Tiny Tots Diamond Kite

High Up in a Very Gusty Breeze

Today's flying was a real family affair, with a kite for each of us.

The MBK Tiny Tots Diamond kite in flight.MBK Tiny Tots Diamond

Our original Tiny Tots Diamond kite was created as an "idiot-proof super-quick" design. There's an army of parents out there who are looking for these qualities in a kite to make for their child. It had better be easy, it had better be quick to make, and it had better fly, to avoid disappointment! ;-)

We also took my wife's Tiny Tots Diamond, which she kindly made up in order to test out the "How To..." instructions for this kite.

Finally, the little green Baby Sled was taken too, which we bought at a kite festival for Aren years ago. He was a toddler at the time.

We put up the Baby Sled first and let 5-year-old Aren have a fly. Although this kite struggled a bit in the fresh gusts, it did OK for half a minute or so at a time, with its original two short tails. Also original was the small plastic winder and cotton flying line.

Soon after this, I put up the original yellow-sailed Tiny Tots Diamond kite on about 20 meters (70 feet) of line. Turbulence and fresh gusts kept bringing the kite to ground every few minutes, but it flew well enough to get some photos.

I decided that to give the kite a better chance of staying up, it just needed more line. This did prove to be the case, after just over 60 meters (200 feet) was let out. This allowed the tiny diamond to climb out to 100 feet or so above ground, giving a good buffer against premature landing.

On this site, there's more kite-making info than you can poke a stick at :-)  Want to know the most convenient way of using it all?

The Big MBK E-book Bundle is a collection of downloads—printable PDF files which provide step-by-step instructions for many kites large and small.

Every kite in every MBK series.

The light-yellow sail and medium-blue tail were easily spotted against blue sky, as the kite spent most of the time high up. Occasionally it would get forced down, but the lower wind-speed near the ground always allowed it to recover and climb back.

With the winder lying on the ground and a few loops of line passed around a stake, the kite was secure. There's not much pull on a kite this size, regardless of how strong the wind is!

Tiny Tots Diamond kite high up in a moderate breeze.Up and away!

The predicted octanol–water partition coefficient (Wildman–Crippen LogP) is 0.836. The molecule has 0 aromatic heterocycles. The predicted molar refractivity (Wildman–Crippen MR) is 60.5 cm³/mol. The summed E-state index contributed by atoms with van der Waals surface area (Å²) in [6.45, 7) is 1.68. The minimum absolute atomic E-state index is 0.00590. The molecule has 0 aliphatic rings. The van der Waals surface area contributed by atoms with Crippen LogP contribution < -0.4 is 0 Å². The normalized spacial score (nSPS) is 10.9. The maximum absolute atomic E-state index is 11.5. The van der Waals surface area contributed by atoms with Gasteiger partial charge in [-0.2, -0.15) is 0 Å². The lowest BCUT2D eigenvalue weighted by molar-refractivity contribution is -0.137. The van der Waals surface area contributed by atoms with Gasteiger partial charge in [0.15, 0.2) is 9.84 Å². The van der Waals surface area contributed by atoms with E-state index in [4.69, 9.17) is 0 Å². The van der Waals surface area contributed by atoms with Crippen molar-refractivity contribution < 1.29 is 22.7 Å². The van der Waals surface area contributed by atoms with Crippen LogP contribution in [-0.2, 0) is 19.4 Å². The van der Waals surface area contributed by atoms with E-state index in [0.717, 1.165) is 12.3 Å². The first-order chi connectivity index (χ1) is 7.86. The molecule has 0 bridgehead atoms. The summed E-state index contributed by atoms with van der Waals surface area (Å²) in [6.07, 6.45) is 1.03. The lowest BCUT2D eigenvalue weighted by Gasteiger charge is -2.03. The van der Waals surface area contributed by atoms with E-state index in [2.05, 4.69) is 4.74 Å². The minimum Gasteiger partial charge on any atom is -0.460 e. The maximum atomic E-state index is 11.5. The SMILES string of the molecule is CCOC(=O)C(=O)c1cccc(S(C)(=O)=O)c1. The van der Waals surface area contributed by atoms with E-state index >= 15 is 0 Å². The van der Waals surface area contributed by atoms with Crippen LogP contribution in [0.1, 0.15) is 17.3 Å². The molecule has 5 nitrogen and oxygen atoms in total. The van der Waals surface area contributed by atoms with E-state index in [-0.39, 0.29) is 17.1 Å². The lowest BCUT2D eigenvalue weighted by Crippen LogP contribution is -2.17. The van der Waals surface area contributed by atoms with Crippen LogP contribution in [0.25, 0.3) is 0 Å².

Meanwhile, number three, the blue-sailed Tiny Tots Diamond kite went up. The only line available was the 50-pound Dacron that I use to fly the 1.2 meter (4 feet) Dowel kites. Oh well, it just won't manage to take much length then. The little diamond managed to fly up on about 20 meters of this way-too-heavy line.

The blue diamond just couldn't quite cope with the breeze strength, looping left and ending up on the ground time after time. This kite is a good flyer in fairly light winds though, as it proved on its very first flights.

Thin bamboo skewers and very thin plastic keeps the weight down. In the interests of complete simplicity, the sail has no edging either, so that's another weight saving.

Meanwhile, the yellow kite was cavorting about in the erratic fashion of simple diamonds in gusty wind. The Tiny Tots Diamond kite doesn't really have a bridle; it just has a single attachment point where the skewers cross. This is simple and easy, with no adjustments required. The horizontal spar does have to be in the right spot for this to work.

Near the ground, the flying line angle was around 15 degrees most of the time due to line weight. Gusts blew long but subtle bends in various directions into the line as it snaked out and upwards toward the kite flying in the distance.

The kite itself was holding a 30 to 40 degree angle most of the time. You can see this in the photo up there. See if you can spot the Windtronic wind meter too, a short distance to my left, on the ground.

Actually, the Tiny Tots Diamond kite has an almost embarrassingly good wind range. Considering that it is my smallest simplest sparred kite design! The wind range is largely due to that super-light ribbon tail that stretches a full 10 kite lengths behind it in the breeze.

At one point, the flying line drooped itself across a bush and got caught up in the leaves. Shortly after, having been in the air for 25 minutes, the little diamond was forced down to the ground, onto its nose. However, it flipped over and took off again immediately!

For the next 20 minutes, we joined Aren on the play equipment near the edge of the reserve and left the kite to its own devices.

This is probably the longest and highest flight this little kite has had to date. And that's despite the breeze being extremely gusty.

To be more precise, the Windtronic wind meter sitting on its short tripod measured an average wind strength of 5.8 kph and a maximum gust of 15.3 kph. The kite might have felt close to 20 kph at times, being much higher up.


The story or stories above document actual flying experiences. My write-ups are definitely "warts and all" since things don't always go totally as planned. However, half the fun of kiting is anticipating the perfect flight. When it happens, it's magic!


As mentioned earlier, there's more kite-making info here than you can poke a stick at :-)

Want to know the most convenient way of using it all?

The Big MBK E-book Bundle is a collection of downloads—printable PDF files which provide step-by-step instructions for many kites large and small.

Every kite in every MBK series.